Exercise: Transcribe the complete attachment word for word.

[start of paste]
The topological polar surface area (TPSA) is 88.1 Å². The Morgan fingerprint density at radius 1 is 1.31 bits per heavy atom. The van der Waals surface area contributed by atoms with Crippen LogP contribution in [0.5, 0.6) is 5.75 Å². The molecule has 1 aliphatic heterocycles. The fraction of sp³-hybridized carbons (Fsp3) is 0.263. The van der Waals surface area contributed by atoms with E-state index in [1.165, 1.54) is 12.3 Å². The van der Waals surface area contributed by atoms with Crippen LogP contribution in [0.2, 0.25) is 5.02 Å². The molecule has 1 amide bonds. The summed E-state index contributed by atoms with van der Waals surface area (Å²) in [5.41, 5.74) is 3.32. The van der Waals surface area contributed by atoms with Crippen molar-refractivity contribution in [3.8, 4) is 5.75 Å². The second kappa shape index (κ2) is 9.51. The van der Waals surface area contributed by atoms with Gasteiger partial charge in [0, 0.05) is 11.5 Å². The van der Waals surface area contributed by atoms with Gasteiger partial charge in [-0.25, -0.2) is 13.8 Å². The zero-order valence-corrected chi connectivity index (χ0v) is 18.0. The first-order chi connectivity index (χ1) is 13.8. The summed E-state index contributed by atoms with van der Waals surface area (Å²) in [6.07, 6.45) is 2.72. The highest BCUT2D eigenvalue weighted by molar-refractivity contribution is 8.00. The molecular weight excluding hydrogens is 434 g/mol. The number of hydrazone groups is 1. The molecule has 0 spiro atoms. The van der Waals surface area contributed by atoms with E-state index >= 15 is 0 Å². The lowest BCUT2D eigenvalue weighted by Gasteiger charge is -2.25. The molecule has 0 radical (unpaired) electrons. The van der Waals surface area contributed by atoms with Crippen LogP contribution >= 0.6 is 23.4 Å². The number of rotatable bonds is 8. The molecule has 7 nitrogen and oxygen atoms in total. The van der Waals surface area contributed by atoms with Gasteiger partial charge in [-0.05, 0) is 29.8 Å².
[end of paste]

The topological polar surface area (TPSA) is 88.1 Å². The Morgan fingerprint density at radius 1 is 1.31 bits per heavy atom. The van der Waals surface area contributed by atoms with Crippen LogP contribution in [0.5, 0.6) is 5.75 Å². The molecule has 1 aliphatic heterocycles. The fraction of sp³-hybridized carbons (Fsp3) is 0.263. The van der Waals surface area contributed by atoms with E-state index in [1.165, 1.54) is 12.3 Å². The van der Waals surface area contributed by atoms with Crippen LogP contribution in [0.2, 0.25) is 5.02 Å². The molecule has 1 amide bonds. The summed E-state index contributed by atoms with van der Waals surface area (Å²) in [5.41, 5.74) is 3.32. The van der Waals surface area contributed by atoms with Crippen molar-refractivity contribution in [3.8, 4) is 5.75 Å². The second kappa shape index (κ2) is 9.51. The van der Waals surface area contributed by atoms with Gasteiger partial charge in [0, 0.05) is 11.5 Å². The van der Waals surface area contributed by atoms with Gasteiger partial charge in [-0.25, -0.2) is 13.8 Å². The zero-order valence-corrected chi connectivity index (χ0v) is 18.0. The first-order chi connectivity index (χ1) is 13.8. The summed E-state index contributed by atoms with van der Waals surface area (Å²) in [6.07, 6.45) is 2.72. The highest BCUT2D eigenvalue weighted by molar-refractivity contribution is 8.00. The molecular weight excluding hydrogens is 434 g/mol. The number of hydrazone groups is 1. The molecule has 0 spiro atoms. The van der Waals surface area contributed by atoms with E-state index >= 15 is 0 Å². The lowest BCUT2D eigenvalue weighted by Gasteiger charge is -2.25. The molecule has 0 radical (unpaired) electrons. The van der Waals surface area contributed by atoms with Crippen LogP contribution >= 0.6 is 23.4 Å². The number of rotatable bonds is 8. The molecule has 7 nitrogen and oxygen atoms in total. The van der Waals surface area contributed by atoms with Gasteiger partial charge in [-0.05, 0) is 29.8 Å².